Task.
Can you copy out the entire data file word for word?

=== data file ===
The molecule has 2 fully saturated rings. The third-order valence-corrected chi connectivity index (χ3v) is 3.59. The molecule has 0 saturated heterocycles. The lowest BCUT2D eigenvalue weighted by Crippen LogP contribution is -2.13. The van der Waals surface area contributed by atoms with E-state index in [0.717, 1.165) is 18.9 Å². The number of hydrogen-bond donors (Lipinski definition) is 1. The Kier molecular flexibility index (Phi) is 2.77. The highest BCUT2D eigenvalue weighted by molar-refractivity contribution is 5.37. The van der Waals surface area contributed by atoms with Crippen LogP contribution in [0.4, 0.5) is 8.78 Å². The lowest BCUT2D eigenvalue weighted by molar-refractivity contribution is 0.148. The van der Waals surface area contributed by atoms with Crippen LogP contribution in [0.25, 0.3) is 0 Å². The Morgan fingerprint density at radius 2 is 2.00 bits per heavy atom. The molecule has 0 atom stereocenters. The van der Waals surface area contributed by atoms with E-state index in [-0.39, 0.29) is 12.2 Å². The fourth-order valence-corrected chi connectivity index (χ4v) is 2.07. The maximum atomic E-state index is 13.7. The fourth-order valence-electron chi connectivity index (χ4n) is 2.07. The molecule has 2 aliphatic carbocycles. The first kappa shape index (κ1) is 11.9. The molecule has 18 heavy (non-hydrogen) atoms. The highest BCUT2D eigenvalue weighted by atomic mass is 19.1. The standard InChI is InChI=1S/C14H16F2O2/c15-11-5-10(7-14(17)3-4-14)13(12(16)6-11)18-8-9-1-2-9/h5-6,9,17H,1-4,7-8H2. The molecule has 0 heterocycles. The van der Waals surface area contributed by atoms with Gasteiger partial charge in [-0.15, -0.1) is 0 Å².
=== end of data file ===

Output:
The molecule has 2 fully saturated rings. The third-order valence-corrected chi connectivity index (χ3v) is 3.59. The molecule has 0 saturated heterocycles. The lowest BCUT2D eigenvalue weighted by Crippen LogP contribution is -2.13. The van der Waals surface area contributed by atoms with E-state index in [0.717, 1.165) is 18.9 Å². The number of hydrogen-bond donors (Lipinski definition) is 1. The Kier molecular flexibility index (Phi) is 2.77. The highest BCUT2D eigenvalue weighted by molar-refractivity contribution is 5.37. The van der Waals surface area contributed by atoms with Crippen LogP contribution in [0.4, 0.5) is 8.78 Å². The lowest BCUT2D eigenvalue weighted by molar-refractivity contribution is 0.148. The van der Waals surface area contributed by atoms with Crippen LogP contribution in [0.25, 0.3) is 0 Å². The Morgan fingerprint density at radius 2 is 2.00 bits per heavy atom. The molecule has 0 atom stereocenters. The van der Waals surface area contributed by atoms with E-state index in [-0.39, 0.29) is 12.2 Å². The fourth-order valence-corrected chi connectivity index (χ4v) is 2.07. The maximum atomic E-state index is 13.7. The fourth-order valence-electron chi connectivity index (χ4n) is 2.07. The molecule has 2 aliphatic carbocycles. The first kappa shape index (κ1) is 11.9. The molecule has 18 heavy (non-hydrogen) atoms. The highest BCUT2D eigenvalue weighted by atomic mass is 19.1. The standard InChI is InChI=1S/C14H16F2O2/c15-11-5-10(7-14(17)3-4-14)13(12(16)6-11)18-8-9-1-2-9/h5-6,9,17H,1-4,7-8H2. The molecule has 0 heterocycles. The van der Waals surface area contributed by atoms with Gasteiger partial charge in [-0.15, -0.1) is 0 Å².